In 2017, there were more than 70,000 cases of opioid overdose. 1 The opioid misuse that pervades the United States is largely a result of systemic social problems. Comprehensive, well-rounded policy is critical in mitigating the effects of the epidemic.
The Deeper Problem
Public attention has largely focused on lawsuits against pharmaceutical companies and prosecution of physicians across the nation. Although these may be necessary provisions for correcting prior injustices, they can often blind us to the complex array of underlying determinants of opioid misuse.
The term “deaths of despair” 2 refers to the surge of suicides attributed to alcohol and drug-related deaths. These “deaths of despair” are not equally distributed across the nation—and the geographical differences are indicative of many forms of stagnation. In many regions across America, there is a substantial decrease of labor force involvement, lack of wage growth, and an associated decrease of opportunity for social interaction.3 The combination of these conditions can often lead to feelings of hopelessness. Moreover, increasing social and economic disintegration is inhibiting opportunities for “connection”—critical feelings of belonging and purpose that have been inherently present in our communities and families in previous decades. Our communities are splintering, and rates of divorce and other indicators of weak family ties are rising.2 Opioids offer an easy and immediate, yet transient solution to these seemingly unfixable problems.2
Policy remedies can result in positive outcomes; however, there are many instances in the fight to address the opioid epidemic in which they have been proven inadequate. For example, the Centers for Disease Control and Prevention (CDC) recently pushed for the discontinuation of prescription opioid use in an attempt to reduce misuse.4 This policy reaction creates opportunities for unsafe clinical prescription opioid discontinuation—in turn, leading to poor health consequences that often stem from withdrawal.4 This example, among many others, highlights the critical need for policies to address the important nuances of the opioid epidemic.
To support the thousands of individuals struggling with opioid addiction, we must acknowledge and address the disparities that exist in our health care system and society. There are systemic gaps in the way mental health services are prioritized and financed in the U.S. that are visible in the shortage of psychotherapeutic services. Many policymakers have focused on expanding access to opioid-based treatments for opioid use disorder (i.e., medication-assisted treatment), such as buprenorphine and methadone. Additionally, policies about safe injection facilities are beginning to gain more traction. Safe injection facilities are intended to provide sterile injection equipment, a safe environment, free from criminal prosecution, and clinical lifesaving support.5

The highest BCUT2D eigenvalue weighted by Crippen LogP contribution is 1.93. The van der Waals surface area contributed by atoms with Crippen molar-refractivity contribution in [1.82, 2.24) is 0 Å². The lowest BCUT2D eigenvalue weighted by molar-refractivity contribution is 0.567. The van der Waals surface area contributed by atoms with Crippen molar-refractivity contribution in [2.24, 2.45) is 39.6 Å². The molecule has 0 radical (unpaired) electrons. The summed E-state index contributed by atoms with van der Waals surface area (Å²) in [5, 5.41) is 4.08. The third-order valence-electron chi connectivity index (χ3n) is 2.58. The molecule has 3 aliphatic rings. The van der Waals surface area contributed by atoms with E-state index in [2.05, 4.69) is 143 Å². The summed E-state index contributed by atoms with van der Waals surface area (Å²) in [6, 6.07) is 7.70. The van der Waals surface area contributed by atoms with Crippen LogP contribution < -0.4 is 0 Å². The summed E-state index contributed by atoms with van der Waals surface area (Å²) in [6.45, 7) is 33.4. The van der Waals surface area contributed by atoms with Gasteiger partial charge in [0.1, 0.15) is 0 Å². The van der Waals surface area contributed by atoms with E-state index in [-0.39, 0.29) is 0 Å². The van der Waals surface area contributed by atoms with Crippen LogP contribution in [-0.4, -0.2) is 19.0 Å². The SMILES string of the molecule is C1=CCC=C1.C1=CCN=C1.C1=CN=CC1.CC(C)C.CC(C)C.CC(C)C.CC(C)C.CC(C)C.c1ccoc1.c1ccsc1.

These policies are important preliminary steps; however, they are analogous to putting a Band-Aid on a bullet wound. We must create comprehensive policies to mitigate the inherent sense of isolation through policy that addresses the social determinants of health. For example, in Ohio, the Department of Mental Health and Addiction Services has implemented a scalable framework across twelve rural and remote counties compromised by isolation—the Prevention Institute’s Adverse Community Experiences and Resilience (ACE|R) Framework. The framework aims to guide communities to:
“Advance actions to build community trauma-informed teams; support the development of local theories of change that consider community trauma; reduce stigma that arises when issues are seen solely as problems of individual behavior versus through a broader lens of contributing community factors; and to develop a strategic roadmap that considers underlying factors and root causes driving opioid use disorder." 6
The 12 counties have expressed positive feedback about the framework. It has been characterized as “an effective way to explore community determinants of health that also encourages involvement of partners from a diversity of sectors that impact those factors (i.e., pharmacists, physicians, insurers, emergency responders, employers, faith-based organizations, and youth development professionals)." 6
As a society, it is imperative that we prioritize this complex social crisis and shape our policies to consider the social determinants of health and reflect the complexity of addiction. Creating more opportunities for social interaction and civic engagement for individuals will lead to increased hope, optimism, and self-efficacy—real, sustainable solutions that offer more than a “quick fix." 3
1 Centers for Disease Control and Prevention, "Opioid Overdose" https://www.cdc.gov/drugoverdose/index.html
2 Karen Dayton, "Why deaths of despair are rising in the U.S.," 2019 https://www.hsph.harvard.edu/news/features/why-deaths-of-despair-are-rising-in-the-u-s/
3 Shannon Monnat, "Drug Overdose Rates Are Highest in Places With the Most Economic and Family Distress," 2018 https://carsey.unh.edu/publication/drug-overdose-rates-highest-place-with-economicfamily-distress
4 Centers for Disease Control and Prevention, "CDC Advises Against Misapplication of the Guideline for Prescribing Opioids for Chronic Pain," 2019 https://www.cdc.gov/media/releases/2019/s0424-advises-misapplication-guideline-prescribing-opioids.html
5 USC Department of Nursing, "Supervised Injection Sites Are Coming to the United States. Here's What You Should Know," 2019
6 Prevention Institution "Developing a community-trauma informed approach to the opioid epidemic in Ohio" https://www.preventioninstitute.org/sites/default/files/uploads/PI_ohio_033018.pdf